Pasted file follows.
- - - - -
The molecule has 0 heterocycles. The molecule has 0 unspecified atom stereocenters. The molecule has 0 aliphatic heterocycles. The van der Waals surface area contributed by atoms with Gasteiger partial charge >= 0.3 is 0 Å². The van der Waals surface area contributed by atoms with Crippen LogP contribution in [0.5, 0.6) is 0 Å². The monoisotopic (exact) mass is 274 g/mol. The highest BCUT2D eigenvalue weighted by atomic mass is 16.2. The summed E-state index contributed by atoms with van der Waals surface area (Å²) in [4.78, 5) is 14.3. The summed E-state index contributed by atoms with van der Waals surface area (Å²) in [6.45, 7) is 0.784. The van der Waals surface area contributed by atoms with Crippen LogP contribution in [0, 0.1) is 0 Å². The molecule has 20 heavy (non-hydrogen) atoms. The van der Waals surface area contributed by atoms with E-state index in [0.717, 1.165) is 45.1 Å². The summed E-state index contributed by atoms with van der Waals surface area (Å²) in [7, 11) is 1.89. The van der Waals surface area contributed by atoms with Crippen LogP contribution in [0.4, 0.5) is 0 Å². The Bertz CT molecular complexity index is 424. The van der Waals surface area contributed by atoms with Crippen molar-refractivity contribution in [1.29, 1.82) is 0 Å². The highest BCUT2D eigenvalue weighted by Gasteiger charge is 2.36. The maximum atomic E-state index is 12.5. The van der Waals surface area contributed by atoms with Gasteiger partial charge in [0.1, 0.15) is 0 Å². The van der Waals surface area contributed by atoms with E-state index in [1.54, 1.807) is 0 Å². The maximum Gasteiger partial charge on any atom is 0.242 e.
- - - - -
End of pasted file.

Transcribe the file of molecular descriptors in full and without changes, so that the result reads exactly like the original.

The molecule has 0 heterocycles. The molecule has 0 unspecified atom stereocenters. The molecule has 0 aliphatic heterocycles. The van der Waals surface area contributed by atoms with Gasteiger partial charge >= 0.3 is 0 Å². The van der Waals surface area contributed by atoms with Crippen LogP contribution in [0.5, 0.6) is 0 Å². The monoisotopic (exact) mass is 274 g/mol. The highest BCUT2D eigenvalue weighted by atomic mass is 16.2. The summed E-state index contributed by atoms with van der Waals surface area (Å²) in [4.78, 5) is 14.3. The summed E-state index contributed by atoms with van der Waals surface area (Å²) in [6.45, 7) is 0.784. The van der Waals surface area contributed by atoms with Crippen LogP contribution in [0, 0.1) is 0 Å². The molecule has 20 heavy (non-hydrogen) atoms. The van der Waals surface area contributed by atoms with E-state index in [0.717, 1.165) is 45.1 Å². The summed E-state index contributed by atoms with van der Waals surface area (Å²) in [7, 11) is 1.89. The van der Waals surface area contributed by atoms with Crippen LogP contribution in [0.4, 0.5) is 0 Å². The Bertz CT molecular complexity index is 424. The van der Waals surface area contributed by atoms with Crippen molar-refractivity contribution in [1.29, 1.82) is 0 Å². The highest BCUT2D eigenvalue weighted by Gasteiger charge is 2.36. The maximum atomic E-state index is 12.5. The van der Waals surface area contributed by atoms with Gasteiger partial charge in [0.1, 0.15) is 0 Å². The van der Waals surface area contributed by atoms with E-state index in [1.54, 1.807) is 0 Å². The maximum Gasteiger partial charge on any atom is 0.242 e.